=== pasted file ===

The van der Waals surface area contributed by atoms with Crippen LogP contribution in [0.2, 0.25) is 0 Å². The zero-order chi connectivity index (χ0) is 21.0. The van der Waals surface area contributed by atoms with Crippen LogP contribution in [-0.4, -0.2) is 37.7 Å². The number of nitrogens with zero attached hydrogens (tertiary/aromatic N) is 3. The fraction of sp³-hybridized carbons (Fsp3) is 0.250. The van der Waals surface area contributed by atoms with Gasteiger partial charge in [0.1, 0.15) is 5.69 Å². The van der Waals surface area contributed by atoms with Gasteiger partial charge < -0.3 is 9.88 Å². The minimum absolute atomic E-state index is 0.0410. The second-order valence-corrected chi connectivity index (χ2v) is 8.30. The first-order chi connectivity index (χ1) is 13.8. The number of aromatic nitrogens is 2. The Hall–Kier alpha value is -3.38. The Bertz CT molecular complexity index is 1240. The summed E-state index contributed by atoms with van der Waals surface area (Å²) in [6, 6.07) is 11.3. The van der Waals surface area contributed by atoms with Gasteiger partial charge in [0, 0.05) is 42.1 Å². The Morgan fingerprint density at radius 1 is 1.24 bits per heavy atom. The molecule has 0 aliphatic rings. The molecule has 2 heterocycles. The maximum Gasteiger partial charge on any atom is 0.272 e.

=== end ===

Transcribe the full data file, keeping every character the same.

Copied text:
The van der Waals surface area contributed by atoms with Crippen LogP contribution in [0.2, 0.25) is 0 Å². The zero-order chi connectivity index (χ0) is 21.0. The van der Waals surface area contributed by atoms with Crippen LogP contribution in [-0.4, -0.2) is 37.7 Å². The number of nitrogens with zero attached hydrogens (tertiary/aromatic N) is 3. The fraction of sp³-hybridized carbons (Fsp3) is 0.250. The van der Waals surface area contributed by atoms with Gasteiger partial charge in [0.1, 0.15) is 5.69 Å². The van der Waals surface area contributed by atoms with Gasteiger partial charge < -0.3 is 9.88 Å². The minimum absolute atomic E-state index is 0.0410. The second-order valence-corrected chi connectivity index (χ2v) is 8.30. The first-order chi connectivity index (χ1) is 13.8. The number of aromatic nitrogens is 2. The Hall–Kier alpha value is -3.38. The Bertz CT molecular complexity index is 1240. The summed E-state index contributed by atoms with van der Waals surface area (Å²) in [6, 6.07) is 11.3. The van der Waals surface area contributed by atoms with Gasteiger partial charge in [0, 0.05) is 42.1 Å². The Morgan fingerprint density at radius 1 is 1.24 bits per heavy atom. The molecule has 0 aliphatic rings. The molecule has 2 heterocycles. The maximum Gasteiger partial charge on any atom is 0.272 e.